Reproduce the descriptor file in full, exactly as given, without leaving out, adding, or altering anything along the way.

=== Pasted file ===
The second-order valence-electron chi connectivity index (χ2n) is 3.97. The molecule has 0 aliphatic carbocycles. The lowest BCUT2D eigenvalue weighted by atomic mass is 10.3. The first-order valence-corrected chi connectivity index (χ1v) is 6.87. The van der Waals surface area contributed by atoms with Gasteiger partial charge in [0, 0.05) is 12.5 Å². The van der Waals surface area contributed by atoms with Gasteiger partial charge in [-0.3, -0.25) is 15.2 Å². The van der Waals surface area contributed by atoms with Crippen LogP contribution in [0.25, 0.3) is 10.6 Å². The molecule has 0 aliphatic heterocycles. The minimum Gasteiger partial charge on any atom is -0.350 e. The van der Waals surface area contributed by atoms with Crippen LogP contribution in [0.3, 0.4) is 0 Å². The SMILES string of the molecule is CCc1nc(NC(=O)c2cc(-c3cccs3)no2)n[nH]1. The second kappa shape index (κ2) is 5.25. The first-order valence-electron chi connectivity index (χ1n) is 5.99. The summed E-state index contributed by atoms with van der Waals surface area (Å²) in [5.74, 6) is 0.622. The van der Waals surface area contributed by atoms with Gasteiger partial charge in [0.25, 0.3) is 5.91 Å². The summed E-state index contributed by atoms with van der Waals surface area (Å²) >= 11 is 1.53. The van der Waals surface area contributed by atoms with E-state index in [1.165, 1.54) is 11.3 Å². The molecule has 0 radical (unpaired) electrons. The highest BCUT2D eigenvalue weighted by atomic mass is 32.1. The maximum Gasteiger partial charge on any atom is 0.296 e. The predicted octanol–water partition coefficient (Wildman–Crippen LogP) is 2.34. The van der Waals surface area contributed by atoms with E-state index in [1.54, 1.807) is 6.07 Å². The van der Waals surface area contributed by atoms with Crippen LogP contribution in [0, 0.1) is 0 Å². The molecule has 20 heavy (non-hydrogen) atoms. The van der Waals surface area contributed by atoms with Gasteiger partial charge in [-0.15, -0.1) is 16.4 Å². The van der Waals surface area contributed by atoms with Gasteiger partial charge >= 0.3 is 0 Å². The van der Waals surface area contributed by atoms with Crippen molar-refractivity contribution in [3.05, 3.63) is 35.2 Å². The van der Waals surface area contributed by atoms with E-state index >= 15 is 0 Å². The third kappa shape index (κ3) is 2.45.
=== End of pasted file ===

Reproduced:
The second-order valence-electron chi connectivity index (χ2n) is 3.97. The molecule has 0 aliphatic carbocycles. The lowest BCUT2D eigenvalue weighted by atomic mass is 10.3. The first-order valence-corrected chi connectivity index (χ1v) is 6.87. The van der Waals surface area contributed by atoms with Gasteiger partial charge in [0, 0.05) is 12.5 Å². The van der Waals surface area contributed by atoms with Gasteiger partial charge in [-0.3, -0.25) is 15.2 Å². The van der Waals surface area contributed by atoms with Crippen LogP contribution in [0.25, 0.3) is 10.6 Å². The molecule has 0 aliphatic heterocycles. The minimum Gasteiger partial charge on any atom is -0.350 e. The van der Waals surface area contributed by atoms with Crippen LogP contribution in [0.3, 0.4) is 0 Å². The SMILES string of the molecule is CCc1nc(NC(=O)c2cc(-c3cccs3)no2)n[nH]1. The second kappa shape index (κ2) is 5.25. The first-order valence-electron chi connectivity index (χ1n) is 5.99. The summed E-state index contributed by atoms with van der Waals surface area (Å²) in [5.74, 6) is 0.622. The van der Waals surface area contributed by atoms with Gasteiger partial charge in [0.25, 0.3) is 5.91 Å². The summed E-state index contributed by atoms with van der Waals surface area (Å²) >= 11 is 1.53. The van der Waals surface area contributed by atoms with E-state index in [1.165, 1.54) is 11.3 Å². The molecule has 0 radical (unpaired) electrons. The highest BCUT2D eigenvalue weighted by atomic mass is 32.1. The maximum Gasteiger partial charge on any atom is 0.296 e. The predicted octanol–water partition coefficient (Wildman–Crippen LogP) is 2.34. The van der Waals surface area contributed by atoms with E-state index in [1.54, 1.807) is 6.07 Å². The van der Waals surface area contributed by atoms with Crippen LogP contribution in [0, 0.1) is 0 Å². The molecule has 20 heavy (non-hydrogen) atoms. The van der Waals surface area contributed by atoms with Gasteiger partial charge in [-0.15, -0.1) is 16.4 Å². The van der Waals surface area contributed by atoms with Gasteiger partial charge >= 0.3 is 0 Å². The van der Waals surface area contributed by atoms with Crippen molar-refractivity contribution in [3.05, 3.63) is 35.2 Å². The van der Waals surface area contributed by atoms with E-state index >= 15 is 0 Å². The third kappa shape index (κ3) is 2.45.